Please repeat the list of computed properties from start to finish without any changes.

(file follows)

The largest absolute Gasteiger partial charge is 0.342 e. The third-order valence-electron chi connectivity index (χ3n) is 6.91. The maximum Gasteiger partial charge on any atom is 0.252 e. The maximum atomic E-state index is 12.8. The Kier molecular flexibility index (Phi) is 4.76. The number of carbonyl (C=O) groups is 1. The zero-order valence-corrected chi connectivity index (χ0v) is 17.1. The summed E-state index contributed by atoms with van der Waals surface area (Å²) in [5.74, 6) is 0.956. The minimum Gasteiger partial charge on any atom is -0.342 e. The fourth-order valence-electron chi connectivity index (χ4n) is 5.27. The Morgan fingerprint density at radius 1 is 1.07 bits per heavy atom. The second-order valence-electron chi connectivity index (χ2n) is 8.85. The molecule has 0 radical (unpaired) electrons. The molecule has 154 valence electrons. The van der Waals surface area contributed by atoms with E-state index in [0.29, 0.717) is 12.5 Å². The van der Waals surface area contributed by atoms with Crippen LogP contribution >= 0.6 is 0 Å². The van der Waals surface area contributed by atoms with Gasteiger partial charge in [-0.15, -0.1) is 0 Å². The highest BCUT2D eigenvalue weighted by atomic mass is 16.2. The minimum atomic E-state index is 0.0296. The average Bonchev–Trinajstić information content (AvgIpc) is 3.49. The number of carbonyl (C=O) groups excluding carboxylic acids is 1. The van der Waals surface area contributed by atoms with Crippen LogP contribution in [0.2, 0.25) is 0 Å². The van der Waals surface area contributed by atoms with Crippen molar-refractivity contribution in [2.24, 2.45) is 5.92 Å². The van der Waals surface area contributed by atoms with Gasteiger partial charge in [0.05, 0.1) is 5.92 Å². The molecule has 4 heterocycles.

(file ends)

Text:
The largest absolute Gasteiger partial charge is 0.342 e. The third-order valence-electron chi connectivity index (χ3n) is 6.91. The maximum Gasteiger partial charge on any atom is 0.252 e. The maximum atomic E-state index is 12.8. The Kier molecular flexibility index (Phi) is 4.76. The number of carbonyl (C=O) groups is 1. The zero-order valence-corrected chi connectivity index (χ0v) is 17.1. The summed E-state index contributed by atoms with van der Waals surface area (Å²) in [5.74, 6) is 0.956. The minimum Gasteiger partial charge on any atom is -0.342 e. The fourth-order valence-electron chi connectivity index (χ4n) is 5.27. The Morgan fingerprint density at radius 1 is 1.07 bits per heavy atom. The second-order valence-electron chi connectivity index (χ2n) is 8.85. The molecule has 0 radical (unpaired) electrons. The molecule has 154 valence electrons. The van der Waals surface area contributed by atoms with E-state index in [0.29, 0.717) is 12.5 Å². The van der Waals surface area contributed by atoms with Crippen LogP contribution >= 0.6 is 0 Å². The van der Waals surface area contributed by atoms with Gasteiger partial charge in [-0.15, -0.1) is 0 Å². The highest BCUT2D eigenvalue weighted by atomic mass is 16.2. The minimum atomic E-state index is 0.0296. The average Bonchev–Trinajstić information content (AvgIpc) is 3.49. The number of carbonyl (C=O) groups excluding carboxylic acids is 1. The van der Waals surface area contributed by atoms with Crippen LogP contribution in [0.2, 0.25) is 0 Å². The van der Waals surface area contributed by atoms with Crippen molar-refractivity contribution in [2.24, 2.45) is 5.92 Å². The van der Waals surface area contributed by atoms with Gasteiger partial charge in [0.05, 0.1) is 5.92 Å². The molecule has 4 heterocycles.